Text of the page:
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15th July 2016
On the 23rd June the UK electorate took the monumental decision that we should leave the EU. Now that the referendum is behind us and the dust is beginning to settle and the sun is continuing to rise each morning, let’s take a moment to look back on what’s happened, why and how best to move forward.
I’m not sure the majority of people expected to wake up on the 24th June to news that the UK electorate had voted to leave the European Union. In many polls it had appeared that Remain was ahead of Leave. The media and the Government had clearly been favouring Remain. So what went wrong for the Remain campaign?
Both sides would have had more successful campaigns if they had focussed on positive messages in favour of their respective positions rather than negative ones against their opposition’s. There was too much reliance on scare tactics and political sleight of hand, and too many threats from Government and overseas.
As far as the Remain campaign goes though, perhaps a more positive campaign would have generated electorate engagement and seen more people vote for the status quo. According to the opinion polls leading up to the vote there were a large number of people who were undecided. Yet the people riled against the status quo and the position of the media, very possibly because they were fed up of the aforementioned scare tactics.
Looking to the future, we sell more to EU countries than we buy from them so we are in a strong negotiating position to strike up new and possibly better trade agreements with the EU and its member states. The snag is that we may find ourselves under time-pressure if we invoke Article 50 too early. Preliminary negotiations on the terms of our exit are going to have to take place before we invoke Article 50 and start our legal exit from the EU.
But what does Brexit mean for the EU? Immediately following our referendum result, the six founding member states of the EU met. There are concerns over the message that such a meeting sends to the remaining 21 member states, excluding the UK; are these founding members somehow more important than them? There has also been division between those who want to expedite our exit and those who want us to take time to ensure that there is a stable and controlled exit. Our referendum on our membership of the EU, and ultimate vote to leave, sets a precedent that other countries may choose to follow, especially given potential concerns over the sustainability of the Euro as a one medicine for all illnesses currency.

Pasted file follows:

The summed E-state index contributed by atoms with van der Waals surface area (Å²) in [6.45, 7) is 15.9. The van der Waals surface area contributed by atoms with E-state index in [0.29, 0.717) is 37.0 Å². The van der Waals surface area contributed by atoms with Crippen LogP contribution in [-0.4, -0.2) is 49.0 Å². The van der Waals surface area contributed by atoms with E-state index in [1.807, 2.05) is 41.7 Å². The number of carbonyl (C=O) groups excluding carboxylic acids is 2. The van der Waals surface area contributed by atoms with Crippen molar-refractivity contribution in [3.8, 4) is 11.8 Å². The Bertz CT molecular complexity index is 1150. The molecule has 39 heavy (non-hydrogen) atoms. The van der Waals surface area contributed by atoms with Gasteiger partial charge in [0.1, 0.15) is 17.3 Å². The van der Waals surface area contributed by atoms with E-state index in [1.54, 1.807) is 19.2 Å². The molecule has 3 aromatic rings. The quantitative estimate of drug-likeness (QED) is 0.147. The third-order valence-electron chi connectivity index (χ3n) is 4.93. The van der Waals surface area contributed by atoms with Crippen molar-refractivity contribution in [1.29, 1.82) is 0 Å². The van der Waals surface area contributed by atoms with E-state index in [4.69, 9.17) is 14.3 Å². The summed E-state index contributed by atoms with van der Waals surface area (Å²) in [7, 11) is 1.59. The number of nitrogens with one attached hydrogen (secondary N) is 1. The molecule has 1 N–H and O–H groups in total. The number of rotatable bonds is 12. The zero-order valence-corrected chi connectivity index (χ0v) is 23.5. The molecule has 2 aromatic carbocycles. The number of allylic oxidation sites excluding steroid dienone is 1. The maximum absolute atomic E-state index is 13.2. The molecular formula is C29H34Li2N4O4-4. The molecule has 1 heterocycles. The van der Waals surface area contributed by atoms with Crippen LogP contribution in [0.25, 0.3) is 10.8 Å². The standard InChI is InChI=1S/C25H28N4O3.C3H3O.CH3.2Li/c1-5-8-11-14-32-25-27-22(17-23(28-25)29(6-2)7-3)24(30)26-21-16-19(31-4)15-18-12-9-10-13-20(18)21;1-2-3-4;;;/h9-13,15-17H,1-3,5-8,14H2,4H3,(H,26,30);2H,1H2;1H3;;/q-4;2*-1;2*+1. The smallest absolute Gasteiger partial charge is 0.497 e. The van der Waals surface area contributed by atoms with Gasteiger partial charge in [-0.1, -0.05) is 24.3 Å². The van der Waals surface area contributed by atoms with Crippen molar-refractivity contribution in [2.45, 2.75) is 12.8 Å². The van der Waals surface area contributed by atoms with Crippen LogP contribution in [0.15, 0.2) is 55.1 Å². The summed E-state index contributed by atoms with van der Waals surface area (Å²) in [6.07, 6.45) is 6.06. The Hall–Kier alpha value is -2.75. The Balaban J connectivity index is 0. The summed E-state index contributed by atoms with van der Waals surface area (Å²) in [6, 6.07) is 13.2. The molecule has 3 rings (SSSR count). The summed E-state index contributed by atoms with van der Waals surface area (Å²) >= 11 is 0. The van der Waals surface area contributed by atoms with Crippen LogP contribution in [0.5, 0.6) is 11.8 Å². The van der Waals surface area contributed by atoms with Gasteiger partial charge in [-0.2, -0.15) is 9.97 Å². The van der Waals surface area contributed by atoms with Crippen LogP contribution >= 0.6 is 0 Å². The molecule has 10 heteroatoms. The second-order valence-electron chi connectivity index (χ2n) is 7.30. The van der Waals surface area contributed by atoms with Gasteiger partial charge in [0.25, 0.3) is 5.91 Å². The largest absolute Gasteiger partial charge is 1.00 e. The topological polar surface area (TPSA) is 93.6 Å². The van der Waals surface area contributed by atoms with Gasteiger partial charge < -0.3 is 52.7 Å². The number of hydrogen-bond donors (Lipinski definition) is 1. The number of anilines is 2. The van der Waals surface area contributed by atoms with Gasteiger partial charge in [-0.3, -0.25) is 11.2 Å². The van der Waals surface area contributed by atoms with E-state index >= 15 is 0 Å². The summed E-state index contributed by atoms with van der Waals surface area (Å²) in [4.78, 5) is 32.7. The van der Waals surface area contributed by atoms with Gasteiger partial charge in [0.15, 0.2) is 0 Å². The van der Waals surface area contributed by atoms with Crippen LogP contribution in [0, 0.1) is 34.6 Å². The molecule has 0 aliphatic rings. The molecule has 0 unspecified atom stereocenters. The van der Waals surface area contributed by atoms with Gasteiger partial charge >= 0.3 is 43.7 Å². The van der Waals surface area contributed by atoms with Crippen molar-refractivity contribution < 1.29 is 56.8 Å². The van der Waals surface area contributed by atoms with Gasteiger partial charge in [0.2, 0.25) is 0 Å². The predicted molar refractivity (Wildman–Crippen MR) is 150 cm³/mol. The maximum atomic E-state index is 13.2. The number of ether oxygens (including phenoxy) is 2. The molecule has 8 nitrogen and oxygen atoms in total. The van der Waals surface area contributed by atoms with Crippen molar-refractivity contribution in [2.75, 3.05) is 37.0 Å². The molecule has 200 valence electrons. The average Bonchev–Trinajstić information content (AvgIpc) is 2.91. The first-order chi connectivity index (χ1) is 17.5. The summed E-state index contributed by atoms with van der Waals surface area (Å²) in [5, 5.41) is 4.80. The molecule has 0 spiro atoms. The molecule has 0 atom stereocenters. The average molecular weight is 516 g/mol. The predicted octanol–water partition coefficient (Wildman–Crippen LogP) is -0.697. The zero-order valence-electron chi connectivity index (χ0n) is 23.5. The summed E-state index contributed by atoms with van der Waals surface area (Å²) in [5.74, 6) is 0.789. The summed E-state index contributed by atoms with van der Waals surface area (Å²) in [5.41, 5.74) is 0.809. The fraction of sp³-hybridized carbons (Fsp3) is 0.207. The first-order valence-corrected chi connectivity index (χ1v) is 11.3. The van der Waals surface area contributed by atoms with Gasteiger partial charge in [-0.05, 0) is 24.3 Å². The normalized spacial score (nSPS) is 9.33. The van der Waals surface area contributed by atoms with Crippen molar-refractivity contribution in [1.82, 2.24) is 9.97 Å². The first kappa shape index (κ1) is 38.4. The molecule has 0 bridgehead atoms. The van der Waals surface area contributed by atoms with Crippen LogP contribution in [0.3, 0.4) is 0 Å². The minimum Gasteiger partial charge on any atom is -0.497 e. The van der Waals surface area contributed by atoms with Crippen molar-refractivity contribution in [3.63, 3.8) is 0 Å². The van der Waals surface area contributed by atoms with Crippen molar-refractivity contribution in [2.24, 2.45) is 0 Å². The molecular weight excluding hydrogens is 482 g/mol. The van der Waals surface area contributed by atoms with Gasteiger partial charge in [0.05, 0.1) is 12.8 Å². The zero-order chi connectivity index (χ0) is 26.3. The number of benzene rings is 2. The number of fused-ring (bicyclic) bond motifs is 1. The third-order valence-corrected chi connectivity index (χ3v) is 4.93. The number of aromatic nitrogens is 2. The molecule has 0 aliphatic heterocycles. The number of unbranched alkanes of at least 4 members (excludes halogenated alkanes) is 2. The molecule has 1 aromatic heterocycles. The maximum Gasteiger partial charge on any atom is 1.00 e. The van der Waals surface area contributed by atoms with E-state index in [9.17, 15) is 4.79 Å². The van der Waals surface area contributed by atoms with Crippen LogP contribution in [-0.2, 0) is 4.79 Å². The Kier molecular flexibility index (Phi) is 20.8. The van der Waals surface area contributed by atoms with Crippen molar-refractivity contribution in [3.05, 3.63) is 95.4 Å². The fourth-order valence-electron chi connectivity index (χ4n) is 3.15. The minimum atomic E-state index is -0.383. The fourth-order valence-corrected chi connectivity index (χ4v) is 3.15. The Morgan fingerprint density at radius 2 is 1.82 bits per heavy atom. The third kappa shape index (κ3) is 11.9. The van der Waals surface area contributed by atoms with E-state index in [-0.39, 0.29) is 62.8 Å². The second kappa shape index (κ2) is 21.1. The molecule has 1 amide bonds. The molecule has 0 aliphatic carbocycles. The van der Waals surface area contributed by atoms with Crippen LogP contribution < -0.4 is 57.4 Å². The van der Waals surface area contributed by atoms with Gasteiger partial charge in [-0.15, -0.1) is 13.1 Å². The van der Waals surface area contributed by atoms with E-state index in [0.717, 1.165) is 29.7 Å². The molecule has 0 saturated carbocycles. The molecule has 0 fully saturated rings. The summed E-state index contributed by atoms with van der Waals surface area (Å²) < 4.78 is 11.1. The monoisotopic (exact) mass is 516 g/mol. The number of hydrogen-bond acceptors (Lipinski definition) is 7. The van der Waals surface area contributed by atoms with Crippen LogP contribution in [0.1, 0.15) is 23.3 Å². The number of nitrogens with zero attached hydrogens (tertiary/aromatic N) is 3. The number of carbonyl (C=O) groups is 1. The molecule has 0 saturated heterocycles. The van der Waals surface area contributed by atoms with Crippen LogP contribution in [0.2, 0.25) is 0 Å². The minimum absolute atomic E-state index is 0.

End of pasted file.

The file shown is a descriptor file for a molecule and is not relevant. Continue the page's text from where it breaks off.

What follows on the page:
Those on the winning side of the referendum must not gloat and people must not use the outcome to justify racist hate crime or violent behaviour. Similarly, those on the losing side must not sulk and continue being divisive, instead they must accept the outcome so that the UK can move forward together. If we are not cohesive in negotiating the UK through the unchartered waters ahead, we may find we end up shipwrecked along the way, especially if Scotland were to separate away from the rest of the UK. London in particular must accept that it must operate with the interests of the whole UK for it relies on the rest of the UK as much as the rest of the UK relies on it. We must now pull together for the sake of the UK as a whole and remember that leaving the EU doesn’t necessarily mean burning the bridges of our European relationships.
Thankfully the Conservative leadership has been decided quickly and we can move forward with positivity and direction rather than coast due to uncertainty and indecision. We may find ourselves in stormy waters but we must remain united in moving forward and place faith in our Government to stand at the helm. I am confident that Britain will prosper, that the Pound will bounce back and the sun will continue to rise each morning.